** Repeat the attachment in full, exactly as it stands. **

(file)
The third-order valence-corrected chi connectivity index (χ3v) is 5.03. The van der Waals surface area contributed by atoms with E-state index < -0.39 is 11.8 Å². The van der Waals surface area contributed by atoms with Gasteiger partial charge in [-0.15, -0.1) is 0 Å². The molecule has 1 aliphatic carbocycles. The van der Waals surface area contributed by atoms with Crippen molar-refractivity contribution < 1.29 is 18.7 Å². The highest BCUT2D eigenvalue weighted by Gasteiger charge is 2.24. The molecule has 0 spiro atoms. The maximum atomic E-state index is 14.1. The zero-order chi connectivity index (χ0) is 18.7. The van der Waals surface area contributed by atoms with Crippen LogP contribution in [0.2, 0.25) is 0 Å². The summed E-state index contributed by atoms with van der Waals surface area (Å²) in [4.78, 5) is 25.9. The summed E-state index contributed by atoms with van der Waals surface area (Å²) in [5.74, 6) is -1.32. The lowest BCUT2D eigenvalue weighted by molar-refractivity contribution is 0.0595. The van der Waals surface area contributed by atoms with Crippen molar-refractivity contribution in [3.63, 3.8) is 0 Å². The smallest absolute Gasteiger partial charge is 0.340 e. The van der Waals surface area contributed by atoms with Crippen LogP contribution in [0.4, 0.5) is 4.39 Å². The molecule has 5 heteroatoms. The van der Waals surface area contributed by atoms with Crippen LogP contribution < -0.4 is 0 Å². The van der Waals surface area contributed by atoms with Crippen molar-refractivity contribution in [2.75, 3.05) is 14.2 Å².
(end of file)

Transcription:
The third-order valence-corrected chi connectivity index (χ3v) is 5.03. The van der Waals surface area contributed by atoms with E-state index < -0.39 is 11.8 Å². The van der Waals surface area contributed by atoms with Gasteiger partial charge in [-0.15, -0.1) is 0 Å². The molecule has 1 aliphatic carbocycles. The van der Waals surface area contributed by atoms with Crippen molar-refractivity contribution < 1.29 is 18.7 Å². The highest BCUT2D eigenvalue weighted by Gasteiger charge is 2.24. The molecule has 0 spiro atoms. The maximum atomic E-state index is 14.1. The zero-order chi connectivity index (χ0) is 18.7. The van der Waals surface area contributed by atoms with Crippen LogP contribution in [0.2, 0.25) is 0 Å². The summed E-state index contributed by atoms with van der Waals surface area (Å²) in [4.78, 5) is 25.9. The summed E-state index contributed by atoms with van der Waals surface area (Å²) in [5.74, 6) is -1.32. The lowest BCUT2D eigenvalue weighted by molar-refractivity contribution is 0.0595. The van der Waals surface area contributed by atoms with Crippen molar-refractivity contribution in [3.63, 3.8) is 0 Å². The smallest absolute Gasteiger partial charge is 0.340 e. The van der Waals surface area contributed by atoms with Crippen LogP contribution in [0.4, 0.5) is 4.39 Å². The molecule has 5 heteroatoms. The van der Waals surface area contributed by atoms with Crippen LogP contribution < -0.4 is 0 Å². The van der Waals surface area contributed by atoms with Crippen molar-refractivity contribution in [2.75, 3.05) is 14.2 Å².